Tau Ceti

by Ian Ellery, Pete Cooke
Sinclair User Issue 46, Jan 1986   page(s) 26

Publisher: CRL
Price: £9.95
Memory: 48K
Joystick: Redefinable keys

'A single skilled pilot might succeed where 50 would surely fail' is never a very convincing reason for taking on the robot might of an entire planet, but when it's a question of re-colonising Tau Ceti for the good of mankind... sucker, you're it.

For once, it's well worthwhile. CRL has produced a massive space opera in Tau Ceti, combining adventure, zapping, strategy, and excellent graphics in a game of enormous complexity.

You must shut down the fusion reactor in the city of Centralis which runs the robot defences of the entire planet. Collect up the fusion rods, scattered around the planet, and insert them in the main reactor.

Unfortunately, you also have to deal with the automated defences - free moving hunter-killer robots, land mines, and fortress towers bristling with lasers. Those are depicted in wireframe graphics on a window to the left of the screen, and vary depending on the time of day and how well your scanner is working.

Most of the action takes place in flight mode, as you explore the various cities looking for repair depots and reactor sub-stations - where fragments of rod can be found. When you dock with one of those havens, you enter ground mode. Text input generates a number of options, including a map of the planet which can be magnified, and a library of information on each city. The rods themselves are manipulated at this stage. Initially you only receive fragments, and they must be assembled like a jigsaw puzzle.

Movement between cities - there are at least two dozen - is by using pre-programmed jump pads, which link you to specific cities. Since cities have differing levels of defences, working out sensible routes to collect all the rods is of prime importance.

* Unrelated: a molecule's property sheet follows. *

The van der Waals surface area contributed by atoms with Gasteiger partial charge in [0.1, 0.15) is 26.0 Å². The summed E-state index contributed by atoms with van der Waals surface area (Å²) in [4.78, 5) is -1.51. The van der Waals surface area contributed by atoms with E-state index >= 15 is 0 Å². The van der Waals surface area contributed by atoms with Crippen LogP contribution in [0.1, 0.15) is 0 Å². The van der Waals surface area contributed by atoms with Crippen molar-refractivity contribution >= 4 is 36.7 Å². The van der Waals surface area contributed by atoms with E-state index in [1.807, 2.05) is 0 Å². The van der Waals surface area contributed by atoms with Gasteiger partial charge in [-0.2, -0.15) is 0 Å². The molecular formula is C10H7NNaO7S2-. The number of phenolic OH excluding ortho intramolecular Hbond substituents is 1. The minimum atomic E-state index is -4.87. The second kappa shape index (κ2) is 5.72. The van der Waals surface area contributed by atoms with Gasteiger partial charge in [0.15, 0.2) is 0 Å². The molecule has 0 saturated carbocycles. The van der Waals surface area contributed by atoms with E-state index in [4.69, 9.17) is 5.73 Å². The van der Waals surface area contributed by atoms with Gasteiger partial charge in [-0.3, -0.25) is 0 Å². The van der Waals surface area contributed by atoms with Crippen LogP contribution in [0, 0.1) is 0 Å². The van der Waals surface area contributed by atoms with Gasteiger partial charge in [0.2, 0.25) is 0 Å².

The righthand side displays a radar system giving advance warning of objects, and two targeting displays, one indicating the direction of the city centre, vital for aligning yourself with jump pads, and the other showing your base. Add to that a notepad facility for keeping track of what you've done, save and load features, and plenty of status displays for your craft, and there's not a lot left you could want.

The various buildings and nasties have carefully defined shapes, outlined in the instructions, but from a distance they look very alike. Particular confusing are the craters, which look just like jump pads, but without a thin pole next to them.

Such a vast structure could easily become boring and muddled, but in spite of all the options the game is easy to play and hard to beat. Best of all, the scenario becomes quite convincing after a while, with real desperation setting in as the shields run out, and deepening sense of panic helped by the quality of the wireframe graphics.

It's hard to imagine a better space game, unless one's talking about Elite, with its intergalactic scope and strategic depth. Viewed as a shoot 'em up with a purpose to the carnage, Tau Ceti has to be one of the all-time greats.

Overall: 5/5

Award: Sinclair User Classic

Transcript by Chris Bourne

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